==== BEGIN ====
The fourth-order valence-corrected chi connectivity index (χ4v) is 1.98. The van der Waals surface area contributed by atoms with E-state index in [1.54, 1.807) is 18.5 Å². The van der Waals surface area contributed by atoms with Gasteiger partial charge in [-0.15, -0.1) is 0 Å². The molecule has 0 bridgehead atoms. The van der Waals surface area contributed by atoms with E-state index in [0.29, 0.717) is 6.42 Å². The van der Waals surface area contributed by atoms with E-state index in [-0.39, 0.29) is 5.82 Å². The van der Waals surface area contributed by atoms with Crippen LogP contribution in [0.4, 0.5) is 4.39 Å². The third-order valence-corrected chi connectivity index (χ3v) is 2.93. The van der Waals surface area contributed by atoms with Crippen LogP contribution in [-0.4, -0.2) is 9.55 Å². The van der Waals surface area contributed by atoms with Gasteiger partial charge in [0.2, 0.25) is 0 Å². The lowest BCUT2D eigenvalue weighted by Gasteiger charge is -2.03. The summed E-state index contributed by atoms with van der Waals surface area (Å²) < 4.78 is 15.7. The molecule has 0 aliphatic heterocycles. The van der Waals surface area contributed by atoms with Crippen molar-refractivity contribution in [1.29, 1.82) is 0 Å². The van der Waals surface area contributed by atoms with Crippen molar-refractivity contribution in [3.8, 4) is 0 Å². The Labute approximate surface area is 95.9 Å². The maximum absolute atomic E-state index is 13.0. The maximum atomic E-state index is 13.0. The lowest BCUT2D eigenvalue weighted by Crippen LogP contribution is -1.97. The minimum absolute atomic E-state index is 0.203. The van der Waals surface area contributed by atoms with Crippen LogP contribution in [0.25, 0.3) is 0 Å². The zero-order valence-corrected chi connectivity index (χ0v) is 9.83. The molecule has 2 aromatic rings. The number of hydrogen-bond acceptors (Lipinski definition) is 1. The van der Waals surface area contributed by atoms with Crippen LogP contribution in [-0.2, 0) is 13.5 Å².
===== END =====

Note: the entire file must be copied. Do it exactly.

The fourth-order valence-corrected chi connectivity index (χ4v) is 1.98. The van der Waals surface area contributed by atoms with E-state index in [1.54, 1.807) is 18.5 Å². The van der Waals surface area contributed by atoms with Gasteiger partial charge in [-0.15, -0.1) is 0 Å². The molecule has 0 bridgehead atoms. The van der Waals surface area contributed by atoms with E-state index in [0.29, 0.717) is 6.42 Å². The van der Waals surface area contributed by atoms with E-state index in [-0.39, 0.29) is 5.82 Å². The van der Waals surface area contributed by atoms with Crippen LogP contribution in [0.4, 0.5) is 4.39 Å². The third-order valence-corrected chi connectivity index (χ3v) is 2.93. The van der Waals surface area contributed by atoms with Crippen LogP contribution in [-0.4, -0.2) is 9.55 Å². The van der Waals surface area contributed by atoms with Gasteiger partial charge in [0.2, 0.25) is 0 Å². The lowest BCUT2D eigenvalue weighted by Gasteiger charge is -2.03. The summed E-state index contributed by atoms with van der Waals surface area (Å²) < 4.78 is 15.7. The molecule has 0 aliphatic heterocycles. The van der Waals surface area contributed by atoms with Crippen molar-refractivity contribution in [1.29, 1.82) is 0 Å². The van der Waals surface area contributed by atoms with Crippen molar-refractivity contribution in [3.8, 4) is 0 Å². The Labute approximate surface area is 95.9 Å². The maximum absolute atomic E-state index is 13.0. The maximum atomic E-state index is 13.0. The lowest BCUT2D eigenvalue weighted by Crippen LogP contribution is -1.97. The minimum absolute atomic E-state index is 0.203. The van der Waals surface area contributed by atoms with Crippen LogP contribution in [0.25, 0.3) is 0 Å². The zero-order valence-corrected chi connectivity index (χ0v) is 9.83. The molecule has 2 aromatic rings. The number of hydrogen-bond acceptors (Lipinski definition) is 1. The van der Waals surface area contributed by atoms with Crippen LogP contribution in [-0.2, 0) is 13.5 Å².